Looking Back To The Holidays.

This is going to sound goofy but I don’t like to drive on interstates. Or maybe it doesn’t—your sense of what’s goofy, like your mileage, may vary, and I have a few friends who feel the same way. In fact some websites that offer directions even have an “avoid interstates” option, and I’m always grateful for that. I can drive on interstates and have but, if I can avoid it, I will. No matter where I’m driving I do my best to avoid accidents but I’d rather have an accident at thirty miles an hour than seventy.

Several years ago when my wife and I made a cross-country trek to California she did most of the driving. I’m not ashamed to admit she’s a better driver and more comfortable on interstates, and, besides, if I were driving, I’d not only want to take the back roads but I’d stop at every single roadside attraction, and you can just guess how many of those there are between Nashville and Los Angeles. If I were behind the wheel we’d barely make it out of Tennessee–certainly not without a stop in Bucksnort, and once we got going I’d want to get some kicks along Route 66, including a detour through Uranus, but that’s another story.

Oh, wait, it’s not another story. In fact it’s tangentially related to what set me off on this particular path. Almost a year ago, on the day of Christmas Eve to be specific, my wife asked me to take something to my sister-in-law who lives about half an hour away by interstate, although the drive is closer to an hour taking the back roads. But at least it was scenic, which is one of the advantages of taking the, well, scenic route. There were little stores that sold antiques, restaurants that specialized in catfish and pizza—a combination you’re not likely to find anywhere else. Most of the places were closed for Christmas and because of the holiday there were decorations along one stretch. I stopped and took a picture of an angel, which is not something you can do on the interstate and anyway there’s usually nothing to see along the interstate.

All the way home I thought about the Christmas decorations and the pictures I’d taken and knew I’d write something about them, although it’s taken me almost a year to get around to it. Sometimes I’m kind of slow.

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8 Comments

  1. BarbaraM

    I prefer a toll road to an interstate – People who are willing to pay to use a road are more likely to drive carefully for some reason. I-95 in Ft. Lauderdale – well, you seriously couldn’t pay me to even be a passenger on it. Crazy people everywhere.

    Reply
    1. Christopher Waldrop (Post author)

      I’d almost forgotten that there’s an extended part of Nnedi Okorafor’s novel Lagoon about the Lagos-Benin highway that literally attacks and kills people. And it really is a dangerous stretch of road. I can believe the I-95 in Ft. Lauderdale is too. I also think if I were a car I’d be a Corvair. Unsafe at any speed, you know.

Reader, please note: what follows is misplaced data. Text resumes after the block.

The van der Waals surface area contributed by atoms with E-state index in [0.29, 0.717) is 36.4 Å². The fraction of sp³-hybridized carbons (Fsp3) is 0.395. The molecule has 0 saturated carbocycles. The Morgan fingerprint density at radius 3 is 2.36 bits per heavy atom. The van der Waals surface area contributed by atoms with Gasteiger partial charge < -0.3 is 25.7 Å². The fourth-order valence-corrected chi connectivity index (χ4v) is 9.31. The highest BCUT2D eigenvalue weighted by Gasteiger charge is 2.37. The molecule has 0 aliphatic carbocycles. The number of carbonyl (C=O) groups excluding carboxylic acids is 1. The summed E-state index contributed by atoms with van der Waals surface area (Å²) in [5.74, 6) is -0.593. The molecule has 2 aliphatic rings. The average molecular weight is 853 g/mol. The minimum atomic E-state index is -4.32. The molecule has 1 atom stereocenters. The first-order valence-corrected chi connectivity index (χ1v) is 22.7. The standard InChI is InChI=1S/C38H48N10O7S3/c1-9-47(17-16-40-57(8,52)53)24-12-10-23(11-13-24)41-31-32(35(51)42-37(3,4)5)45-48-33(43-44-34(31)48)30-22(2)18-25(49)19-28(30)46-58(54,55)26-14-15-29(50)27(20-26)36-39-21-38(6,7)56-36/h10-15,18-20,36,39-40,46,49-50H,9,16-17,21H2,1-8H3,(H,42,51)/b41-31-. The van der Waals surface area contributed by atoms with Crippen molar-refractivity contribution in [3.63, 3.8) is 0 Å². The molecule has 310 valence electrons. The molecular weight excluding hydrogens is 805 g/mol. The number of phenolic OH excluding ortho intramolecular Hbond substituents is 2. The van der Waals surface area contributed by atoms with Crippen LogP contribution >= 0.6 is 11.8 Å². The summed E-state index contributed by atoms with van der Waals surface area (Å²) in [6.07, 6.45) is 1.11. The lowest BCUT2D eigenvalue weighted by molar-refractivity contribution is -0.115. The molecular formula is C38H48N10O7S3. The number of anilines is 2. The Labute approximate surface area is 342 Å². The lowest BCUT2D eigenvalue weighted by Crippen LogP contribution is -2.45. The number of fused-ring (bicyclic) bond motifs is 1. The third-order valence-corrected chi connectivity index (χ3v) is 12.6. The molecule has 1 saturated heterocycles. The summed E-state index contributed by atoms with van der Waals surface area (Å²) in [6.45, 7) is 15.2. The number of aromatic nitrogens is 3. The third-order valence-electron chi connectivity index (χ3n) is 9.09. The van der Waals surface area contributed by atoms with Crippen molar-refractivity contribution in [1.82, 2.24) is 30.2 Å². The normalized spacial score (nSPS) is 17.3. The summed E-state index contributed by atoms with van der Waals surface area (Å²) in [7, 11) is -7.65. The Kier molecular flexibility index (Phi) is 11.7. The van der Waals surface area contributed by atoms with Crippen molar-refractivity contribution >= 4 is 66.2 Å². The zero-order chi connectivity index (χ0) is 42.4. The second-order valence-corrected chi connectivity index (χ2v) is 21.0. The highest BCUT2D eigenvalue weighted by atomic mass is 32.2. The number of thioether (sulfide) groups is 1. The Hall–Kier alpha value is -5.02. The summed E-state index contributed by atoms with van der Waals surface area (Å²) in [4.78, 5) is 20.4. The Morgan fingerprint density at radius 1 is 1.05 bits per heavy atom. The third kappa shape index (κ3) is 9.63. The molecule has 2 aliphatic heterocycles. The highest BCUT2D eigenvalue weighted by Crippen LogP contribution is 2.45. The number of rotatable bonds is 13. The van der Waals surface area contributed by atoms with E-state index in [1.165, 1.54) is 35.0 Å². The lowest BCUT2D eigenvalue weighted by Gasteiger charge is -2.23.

Reply
  2. Arionis

    There is something to be said about the roads less traveled. We occasionally take the LeeLander off the interstate for the back roads, and not just because the stupid GPS app steered us the wrong way.

    Reply
    1. Christopher Waldrop (Post author)

      I thought about the LeeLander and your travels as I was writing this and how you sometimes seem to take the roads less traveled. Heck, your decision to go on the road is, metaphorically, a road less traveled. It’s also hilarious that the GPS sometimes takes you the wrong way. I think it’s nice that even in a world where everything is tracked it’s possible to get lose.

      Reply
  3. Tom Cummings

    Somewhat sadly, I’m the proverbial straight line guy, as in the closest distance between here and there. Roses? Smelled ’em! But on Christmas Day, and often Thanksgiving Day as well, I like to take a lonely drive about town just to enjoy the empty streets. See, it isn’t the drive I don’t like, just the traffic. Good write up, Chris!

    Reply
    1. Christopher Waldrop (Post author)

      That’s it–it’s not the drive, it’s the traffic. As my father once said, “Public transportation is important. More people should take the bus. Then it would be easier for me to find a parking spot.” I think that’s also something I enjoy about the back roads. There’s a pleasant loneliness to them.

      Reply
  4. ANN J KOPLOW

    I avoid driving on Interstates too, Chris, and after I read this post yesterday I left to buy tickets online to see Weird Al in May. Now I’m back here to comment after a few side trips along the way. I wish you got more traffic here because it’s always wonderful when you’re in the driver’s seat.
    ANN J KOPLOW recently posted…Day 3268: There’s a place for usMy Profile

    Reply
    1. Christopher Waldrop (Post author)

      I envy you getting to see Weird Al, although as long as he’s touring I may get a chance to see him. I also remember when Al would occasionally take over MTV and he’d have a segment announcing “tour dates”, but instead of listing concerts he’d have things like, “On Wednesday I’ll probably take a shower.”

      Reply

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